There might be enough material in Ronald Hynd's three-act "Rosalinda" to make amusing one-act ballet. But in its present form, this danced version of "Die Fledermaus" given by Houston Ballet last night at the Kennedy Center overstays its welcome by at least an hour.
Hynd choreographed "Rosalinda" for South Africa's PACT Ballet in 1979 as a sort of consolation prize because he wasn't free to give the company what it really wanted, his other Strauss ballet, "The Merry Widow," whose rights, at the time, were exclusively owned by the Australian Ballet. And a consolation prize is just what "Rosalinda" looks like.
"The Merry Widow" was more of a "dansical" than a ballet, an amusing piece of fluff that could, with the right cast, almost fill an evening. For "Rosalinda," Hynd trotted out many of the same jokes (the heroes of both ballets spent most of the time either drunk or hung over) and most of the same steps, but the work is a second-rate version of something that wasn't first-rate to begin with. And the overacting by the Houston dancers (one can't blame them too much; dancers often overact when they don't have anything to dance) turns "Rosalinda" from a Viennese pastry into a Texas Twinkie.
Janie Parker showed a lovely lyrical quality in the duets, but pouted and primped so in the title role it was hard to care about her. Her husband (a witless, tipsy fool in Hynd's imagination) was Li Cunxin, whose dancing was scrabbled and frantic, as though his energy had imploded through lack of anything interesting to do. The role of Dr. Falke (whose bat costume starts the whole thing off) was deftly underplayed by Dorio Perez -- almost too much so, in contrast to the stamping and eye-rolling surrounding him.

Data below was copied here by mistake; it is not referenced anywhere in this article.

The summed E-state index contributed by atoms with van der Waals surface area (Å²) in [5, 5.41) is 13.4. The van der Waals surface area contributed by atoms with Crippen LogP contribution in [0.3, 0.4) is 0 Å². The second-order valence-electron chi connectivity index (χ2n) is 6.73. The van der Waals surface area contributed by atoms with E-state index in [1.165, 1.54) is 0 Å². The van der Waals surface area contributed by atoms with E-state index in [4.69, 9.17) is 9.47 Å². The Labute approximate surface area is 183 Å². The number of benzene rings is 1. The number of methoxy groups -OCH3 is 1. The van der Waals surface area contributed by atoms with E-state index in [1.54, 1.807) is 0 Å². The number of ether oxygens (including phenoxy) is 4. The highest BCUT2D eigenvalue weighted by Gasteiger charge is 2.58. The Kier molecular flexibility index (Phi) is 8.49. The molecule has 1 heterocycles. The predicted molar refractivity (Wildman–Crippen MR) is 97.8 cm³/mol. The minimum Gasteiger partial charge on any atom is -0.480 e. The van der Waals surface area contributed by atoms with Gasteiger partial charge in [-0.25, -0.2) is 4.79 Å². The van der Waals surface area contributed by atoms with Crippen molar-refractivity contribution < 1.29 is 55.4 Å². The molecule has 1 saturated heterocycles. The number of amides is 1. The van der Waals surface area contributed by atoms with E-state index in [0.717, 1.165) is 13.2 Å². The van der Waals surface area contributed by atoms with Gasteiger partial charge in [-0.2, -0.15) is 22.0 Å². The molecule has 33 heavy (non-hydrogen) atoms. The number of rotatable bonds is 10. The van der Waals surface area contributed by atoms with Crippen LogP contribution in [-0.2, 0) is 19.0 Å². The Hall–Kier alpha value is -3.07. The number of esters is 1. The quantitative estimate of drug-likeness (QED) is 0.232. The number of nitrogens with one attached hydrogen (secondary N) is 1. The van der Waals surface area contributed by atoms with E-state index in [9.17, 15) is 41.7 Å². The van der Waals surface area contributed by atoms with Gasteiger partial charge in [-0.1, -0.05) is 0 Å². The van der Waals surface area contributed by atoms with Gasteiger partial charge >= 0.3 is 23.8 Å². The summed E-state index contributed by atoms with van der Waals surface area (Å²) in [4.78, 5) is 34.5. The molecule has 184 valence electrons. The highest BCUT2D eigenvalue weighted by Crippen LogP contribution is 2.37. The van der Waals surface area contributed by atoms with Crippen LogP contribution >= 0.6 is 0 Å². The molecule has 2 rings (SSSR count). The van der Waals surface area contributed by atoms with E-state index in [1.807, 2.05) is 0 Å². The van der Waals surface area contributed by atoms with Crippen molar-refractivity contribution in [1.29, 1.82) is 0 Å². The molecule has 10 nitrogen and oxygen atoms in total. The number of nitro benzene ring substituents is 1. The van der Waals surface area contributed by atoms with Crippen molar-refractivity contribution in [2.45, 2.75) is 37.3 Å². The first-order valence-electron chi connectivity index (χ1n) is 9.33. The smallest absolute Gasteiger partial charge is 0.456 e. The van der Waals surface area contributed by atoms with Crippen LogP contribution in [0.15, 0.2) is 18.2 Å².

Although the complicated plot is not made clear through dancing, ultimately "Rosalinda" fails because it's boring, and there's probably not a cast on Earth who could bring it to life. To pad the work to its three-act length, Hynd has stuffed it with silly jokes. Besides the drunken stuff there are cleavage jokes, dumb cop jokes, short boy/tall girl jokes and dirty old men jokes. When he runs out of jokes, Hynd reworks ballet standbys and cliche's (the Summer Storm and that nice visiting Hungarian folk dance company that turns up at parties, to name two), some of which never worked very well in the first place. And the choreography? It's simple and pretty and makes everyone look fine, but it doesn't illuminate character, or advance plot, or enrich the spirit -- or even make one laugh.